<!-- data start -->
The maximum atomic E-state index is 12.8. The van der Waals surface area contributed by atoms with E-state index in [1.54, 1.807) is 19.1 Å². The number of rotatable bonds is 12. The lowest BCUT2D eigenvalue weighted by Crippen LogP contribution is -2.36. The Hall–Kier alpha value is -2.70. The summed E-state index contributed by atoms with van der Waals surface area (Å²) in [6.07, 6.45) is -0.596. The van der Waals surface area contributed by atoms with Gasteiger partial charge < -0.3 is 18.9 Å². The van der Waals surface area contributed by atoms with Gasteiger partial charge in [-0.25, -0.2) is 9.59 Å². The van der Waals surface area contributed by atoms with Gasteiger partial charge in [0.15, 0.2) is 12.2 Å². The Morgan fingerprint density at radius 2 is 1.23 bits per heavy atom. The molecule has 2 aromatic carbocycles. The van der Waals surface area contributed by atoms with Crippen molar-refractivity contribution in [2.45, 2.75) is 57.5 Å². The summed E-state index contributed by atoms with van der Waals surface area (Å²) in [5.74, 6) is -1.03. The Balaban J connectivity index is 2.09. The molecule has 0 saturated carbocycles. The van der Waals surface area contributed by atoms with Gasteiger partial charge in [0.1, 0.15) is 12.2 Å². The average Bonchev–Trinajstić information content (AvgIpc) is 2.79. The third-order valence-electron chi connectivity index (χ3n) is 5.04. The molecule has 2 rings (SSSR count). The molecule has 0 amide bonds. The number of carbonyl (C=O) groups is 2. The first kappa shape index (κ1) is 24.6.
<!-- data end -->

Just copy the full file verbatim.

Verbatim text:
The maximum atomic E-state index is 12.8. The van der Waals surface area contributed by atoms with E-state index in [1.54, 1.807) is 19.1 Å². The number of rotatable bonds is 12. The lowest BCUT2D eigenvalue weighted by Crippen LogP contribution is -2.36. The Hall–Kier alpha value is -2.70. The summed E-state index contributed by atoms with van der Waals surface area (Å²) in [6.07, 6.45) is -0.596. The van der Waals surface area contributed by atoms with Gasteiger partial charge < -0.3 is 18.9 Å². The van der Waals surface area contributed by atoms with Gasteiger partial charge in [-0.25, -0.2) is 9.59 Å². The van der Waals surface area contributed by atoms with Gasteiger partial charge in [0.15, 0.2) is 12.2 Å². The Morgan fingerprint density at radius 2 is 1.23 bits per heavy atom. The molecule has 2 aromatic carbocycles. The van der Waals surface area contributed by atoms with Crippen molar-refractivity contribution in [2.45, 2.75) is 57.5 Å². The summed E-state index contributed by atoms with van der Waals surface area (Å²) in [5.74, 6) is -1.03. The Balaban J connectivity index is 2.09. The molecule has 0 saturated carbocycles. The van der Waals surface area contributed by atoms with Gasteiger partial charge in [0.1, 0.15) is 12.2 Å². The average Bonchev–Trinajstić information content (AvgIpc) is 2.79. The third-order valence-electron chi connectivity index (χ3n) is 5.04. The molecule has 2 rings (SSSR count). The molecule has 0 amide bonds. The number of carbonyl (C=O) groups is 2. The first kappa shape index (κ1) is 24.6.